On Tripoli and its uprising

Tripoli is the second most important city in Lebanon in terms of its population as well as its economic and administrative weight, so it is known as “the second capital” of Lebanon.

The population of Tripoli is close to one million. It is one of the oldest cities in the Mediterranean region and has a historical importance as well as a geographic one because of its strategic location.

The neoliberal economic policies have gone too far to be solely characterized as mafialike; they are mainly based on indebtedness, rentier investment, and borrowing. They destroyed the productive sector as well as the employment levels in the country, and Tripoli’s share in being affected by these policies was the largest.

Over the decades, various industries in Tripoli have been destroyed. The oil refinery that used to be there was suspended; its port was neglected, and so were all the development projects that were launched starting in the seventies of the last century: the Olympic stadium, the international exhibition, etc.

The basic services, such as education, health, hospitalization, and environment have worsened dramatically and seriously.

As a result, the unemployment rate rose to unbearable levels among the residents of the city. The poverty rate increased to more than 60% of the city population, making it the poorest city on average within the region, even though perhaps the wealthiest people of the region, whom can be counted on the fingers of one hand, are from there.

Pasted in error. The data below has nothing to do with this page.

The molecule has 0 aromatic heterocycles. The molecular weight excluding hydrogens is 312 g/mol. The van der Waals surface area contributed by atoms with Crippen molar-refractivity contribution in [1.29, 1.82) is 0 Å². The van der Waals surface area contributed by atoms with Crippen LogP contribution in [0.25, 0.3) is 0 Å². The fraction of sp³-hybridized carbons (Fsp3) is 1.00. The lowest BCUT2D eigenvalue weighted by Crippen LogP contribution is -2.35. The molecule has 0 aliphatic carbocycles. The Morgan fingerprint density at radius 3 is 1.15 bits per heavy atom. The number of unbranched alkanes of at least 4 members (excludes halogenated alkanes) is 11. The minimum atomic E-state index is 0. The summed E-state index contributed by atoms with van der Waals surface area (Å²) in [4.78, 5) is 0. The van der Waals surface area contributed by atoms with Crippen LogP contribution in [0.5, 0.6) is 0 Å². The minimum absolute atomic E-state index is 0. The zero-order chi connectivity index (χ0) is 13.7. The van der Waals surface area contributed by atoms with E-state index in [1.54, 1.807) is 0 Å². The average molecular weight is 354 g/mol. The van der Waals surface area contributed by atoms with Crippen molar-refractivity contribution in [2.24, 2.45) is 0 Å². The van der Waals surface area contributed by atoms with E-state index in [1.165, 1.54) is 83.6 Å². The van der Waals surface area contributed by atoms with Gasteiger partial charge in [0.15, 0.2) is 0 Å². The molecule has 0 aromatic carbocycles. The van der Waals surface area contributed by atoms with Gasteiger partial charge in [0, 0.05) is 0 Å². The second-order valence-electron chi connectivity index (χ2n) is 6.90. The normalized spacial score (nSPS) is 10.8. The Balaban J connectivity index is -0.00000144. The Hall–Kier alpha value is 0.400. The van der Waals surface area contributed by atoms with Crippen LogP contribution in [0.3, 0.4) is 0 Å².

Over the last three decades, the dominant regime forces, as well as the regional powers, viewed the poverty-stricken city of Tripoli as a prey that could be tampered with by deploying militia forces to serve the goals of local or regional parties.

The distribution of “humanitarian” aid was an opportunity to take advantage of people’s poverty and destitution and it was used as an excuse to form assault gangs or armed militias, just as corruption was employed in the parliamentary or municipal elections through vote buying.

With the eruption of the current economic, financial, and social crisis two years ago, the suffering of the people of Tripoli was doubled. Therefore, Tripoli’s participation in the October 17 uprising was distinctive, which is why the Lebanese people refer to it as the bride of the revolution.

The outbreak of the Coronavirus pandemic and the repeated general closures have tightened the screws on the people of the city, most of whom work on a daily basis to get their daily food.

The increasing pressure pushed the people of the city to rise again, and with greater force, so the repression came in the form of security forces and the army directly firing bullets at the demonstrators, which led to the wounding of dozens, and the death of more than one demonstrator. On the last Sunday of January 2021, and in solidarity with Tripoli and its people, hundreds of Lebanese went to Tripoli to join the demonstrations there, breaking the travel ban implemented by the authorities and denouncing the repressive measures against the protesters from the city.

Adeed Nassar

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